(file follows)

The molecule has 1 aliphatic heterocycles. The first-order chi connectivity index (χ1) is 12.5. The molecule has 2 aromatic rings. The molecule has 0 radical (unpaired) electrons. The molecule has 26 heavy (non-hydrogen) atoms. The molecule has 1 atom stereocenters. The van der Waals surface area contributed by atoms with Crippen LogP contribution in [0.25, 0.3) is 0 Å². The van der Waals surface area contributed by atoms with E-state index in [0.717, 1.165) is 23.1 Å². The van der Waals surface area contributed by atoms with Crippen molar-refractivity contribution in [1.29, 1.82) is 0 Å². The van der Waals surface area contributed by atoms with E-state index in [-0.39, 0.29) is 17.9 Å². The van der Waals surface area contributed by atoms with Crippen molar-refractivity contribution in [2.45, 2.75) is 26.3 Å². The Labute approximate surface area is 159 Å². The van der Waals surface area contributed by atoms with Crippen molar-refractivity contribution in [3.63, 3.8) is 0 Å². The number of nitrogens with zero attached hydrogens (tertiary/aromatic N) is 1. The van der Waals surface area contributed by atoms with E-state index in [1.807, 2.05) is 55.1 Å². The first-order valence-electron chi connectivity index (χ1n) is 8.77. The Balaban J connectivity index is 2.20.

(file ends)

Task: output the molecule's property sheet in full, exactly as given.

The molecule has 1 aliphatic heterocycles. The first-order chi connectivity index (χ1) is 12.5. The molecule has 2 aromatic rings. The molecule has 0 radical (unpaired) electrons. The molecule has 26 heavy (non-hydrogen) atoms. The molecule has 1 atom stereocenters. The van der Waals surface area contributed by atoms with Crippen LogP contribution in [0.25, 0.3) is 0 Å². The van der Waals surface area contributed by atoms with E-state index in [0.717, 1.165) is 23.1 Å². The van der Waals surface area contributed by atoms with Crippen molar-refractivity contribution in [1.29, 1.82) is 0 Å². The van der Waals surface area contributed by atoms with E-state index in [-0.39, 0.29) is 17.9 Å². The van der Waals surface area contributed by atoms with Crippen molar-refractivity contribution in [2.45, 2.75) is 26.3 Å². The Labute approximate surface area is 159 Å². The van der Waals surface area contributed by atoms with Crippen molar-refractivity contribution in [3.63, 3.8) is 0 Å². The number of nitrogens with zero attached hydrogens (tertiary/aromatic N) is 1. The van der Waals surface area contributed by atoms with E-state index in [1.807, 2.05) is 55.1 Å². The first-order valence-electron chi connectivity index (χ1n) is 8.77. The Balaban J connectivity index is 2.20.